All Posts By

Clare Mulroy

Area arts organizations every writer (and reader) should know.

By Clare Mulroy

This article was first published July 1, 2021 in Washington Independent Review of Books here.

Even throughout the pandemic, we were reminded of the resilience of the arts. Now, with the world beginning to open again, read how a few local nonprofits are contributing to the arts and literary scene in DC.

826DC

Under the storefront of Tivoli’s Astounding Magic Supply Company in Columbia Heights, 826DC provides free writing and publishing opportunities to young people in the District.

According to incoming Senior Manager of Communication and Development Sarah Richman, nonprofits like 826DC are essential in serving DC’s youth.

“Too often, literary spaces only feature adults, and that is such a disservice to young people who have incredible and powerful things to say, but also to us,” Richman says. “We’re missing out on magnificent stories, on important points of view, and on a really valuable slice of the human experience.”

826DC focuses on creating relationships both with the writing community and among writers. Supporting newspaper clubs at schools in DC is one way it encourages aspiring journalists to identify what is important to them within their own communities and nationally. Students not only find mentors in 826DC volunteers; older students get the opportunity to mentor younger ones.

The organization also hosts programs like the “Young Authors’ Book Project,” which gives students the hands-on experience of writing, editing, and publishing their own book. This year’s project is “Sometimes I Have to be Brave,” which includes personal narratives and poems about community written during the coronavirus pandemic.

Though the pandemic shifted 826DC’s operations to fully online, Richman says it gave the organization another unique opportunity to foster space for young people to cope with and process difficult changes in the world.

Day Eight

An artist and writer himself, Robert Bettmann created Day Eight as a way to further connect the world of the arts and creative projects. According to Bettmann, the “left and right hands” of the organization are its poetry publishing and arts journalism work.

Day Eight offers opportunities for local poets through publishing and performance. The organization is currently working on a nature-themed anthology featuring the work of 16 poets and four visual artists.

For the past six years, Day Eight has also hosted the DC Poet Project — one part poetry reading series, one part open-mic contest. Accompanying the competition is the DC Poets for DC Schools Project, where finalists and winners of the contest are invited to perform and teach in local schools.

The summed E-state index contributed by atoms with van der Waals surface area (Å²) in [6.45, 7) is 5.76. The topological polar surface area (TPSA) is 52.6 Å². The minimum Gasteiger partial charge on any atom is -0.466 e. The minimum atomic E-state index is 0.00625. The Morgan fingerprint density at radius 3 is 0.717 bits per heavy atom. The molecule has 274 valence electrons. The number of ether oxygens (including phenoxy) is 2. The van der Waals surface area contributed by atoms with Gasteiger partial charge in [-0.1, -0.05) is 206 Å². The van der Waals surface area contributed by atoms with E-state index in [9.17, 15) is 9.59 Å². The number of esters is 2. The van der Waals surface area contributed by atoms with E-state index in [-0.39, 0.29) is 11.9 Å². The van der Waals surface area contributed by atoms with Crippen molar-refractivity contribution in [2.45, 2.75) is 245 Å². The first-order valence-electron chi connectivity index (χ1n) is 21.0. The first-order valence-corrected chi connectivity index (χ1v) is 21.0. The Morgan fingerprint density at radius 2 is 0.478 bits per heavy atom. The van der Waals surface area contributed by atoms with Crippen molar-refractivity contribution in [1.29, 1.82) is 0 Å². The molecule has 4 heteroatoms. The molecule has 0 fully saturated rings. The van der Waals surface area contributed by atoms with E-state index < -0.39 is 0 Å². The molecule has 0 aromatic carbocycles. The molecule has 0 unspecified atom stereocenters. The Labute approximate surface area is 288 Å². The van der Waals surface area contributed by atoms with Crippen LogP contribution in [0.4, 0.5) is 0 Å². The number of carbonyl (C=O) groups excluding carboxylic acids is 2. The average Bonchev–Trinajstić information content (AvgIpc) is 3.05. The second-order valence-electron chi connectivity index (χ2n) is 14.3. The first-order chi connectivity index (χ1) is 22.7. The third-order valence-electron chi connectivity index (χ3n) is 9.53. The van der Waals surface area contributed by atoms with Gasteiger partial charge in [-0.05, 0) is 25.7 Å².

Day Eight’s work with students doesn’t stop there. They also host an Arts Writing Fellowship, which is designed to support early-career arts writers. The program is often sought out by college students, and Bettmann says that this kind of experience is particularly important for young journalists entering such a competitive field.

“By creating this program where we make the decisions for who is included based on the quality of the writing, we feel like we can actually affect that trajectory a little bit,” he explains, “helping people stand out as having been recognized as one of the best writers in the area and also make actual connections with editors and mentors who could possibly hire them.”

The Inner Loop

When Rachel Coonce and Courtney Sexton moved back to DC in 2014 after college, they struggled to find a literary community that wasn’t affiliated with a school or specific program.

Soon after, they launched the Inner Loop, whose mission is creating connections between local writers and the community. With around 75 attendees at their first event in April 2014, Coonce and Sexton realized that there was an empty space in the District that needed to be filled.

Years later, the Inner Loop is operating with that same mission. The organization has five distinct programs. Their writing series brings both established writers and beginners in fiction, nonfiction, and poetry together each year. “The Inner Loop Radio” is a podcast hosted by the pair. The Inner Loop also hosts a summer writers-in-residency program and fall retreats, and their author’s corner project works as a publicity campaign for newly published writers by partnering with local restaurants to promote their work.

During the pandemic, this project became especially important as the arts and food-and-beverage industry struggled to adapt to a newly virtual world.

“How can we engage and support them and our writers at the same time?” Sexton recalls asking. “The idea there was this ‘side of literature’ with your order, essentially. Encouraging people to patronize the restaurants where our writers were being featured.”